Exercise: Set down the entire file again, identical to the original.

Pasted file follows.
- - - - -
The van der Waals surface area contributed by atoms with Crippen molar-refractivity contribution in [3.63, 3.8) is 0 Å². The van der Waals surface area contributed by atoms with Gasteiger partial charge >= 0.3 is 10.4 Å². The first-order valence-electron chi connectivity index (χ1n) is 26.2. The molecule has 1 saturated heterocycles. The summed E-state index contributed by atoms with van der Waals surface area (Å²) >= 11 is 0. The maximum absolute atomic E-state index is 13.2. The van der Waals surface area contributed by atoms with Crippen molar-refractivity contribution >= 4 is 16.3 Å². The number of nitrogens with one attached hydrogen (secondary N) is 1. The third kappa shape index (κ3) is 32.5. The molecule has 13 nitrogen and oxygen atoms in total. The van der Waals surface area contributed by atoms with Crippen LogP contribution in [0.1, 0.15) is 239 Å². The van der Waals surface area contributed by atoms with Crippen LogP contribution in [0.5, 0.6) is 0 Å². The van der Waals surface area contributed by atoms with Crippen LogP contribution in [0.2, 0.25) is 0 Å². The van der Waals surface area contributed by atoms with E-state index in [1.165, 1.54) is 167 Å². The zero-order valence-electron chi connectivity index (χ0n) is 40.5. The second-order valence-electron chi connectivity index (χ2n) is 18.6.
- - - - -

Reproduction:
The van der Waals surface area contributed by atoms with Crippen molar-refractivity contribution in [3.63, 3.8) is 0 Å². The van der Waals surface area contributed by atoms with Gasteiger partial charge >= 0.3 is 10.4 Å². The first-order valence-electron chi connectivity index (χ1n) is 26.2. The molecule has 1 saturated heterocycles. The summed E-state index contributed by atoms with van der Waals surface area (Å²) >= 11 is 0. The maximum absolute atomic E-state index is 13.2. The van der Waals surface area contributed by atoms with Crippen molar-refractivity contribution >= 4 is 16.3 Å². The number of nitrogens with one attached hydrogen (secondary N) is 1. The third kappa shape index (κ3) is 32.5. The molecule has 13 nitrogen and oxygen atoms in total. The van der Waals surface area contributed by atoms with Crippen LogP contribution in [0.1, 0.15) is 239 Å². The van der Waals surface area contributed by atoms with Crippen LogP contribution in [0.5, 0.6) is 0 Å². The van der Waals surface area contributed by atoms with Crippen LogP contribution in [0.2, 0.25) is 0 Å². The van der Waals surface area contributed by atoms with E-state index in [1.165, 1.54) is 167 Å². The zero-order valence-electron chi connectivity index (χ0n) is 40.5. The second-order valence-electron chi connectivity index (χ2n) is 18.6.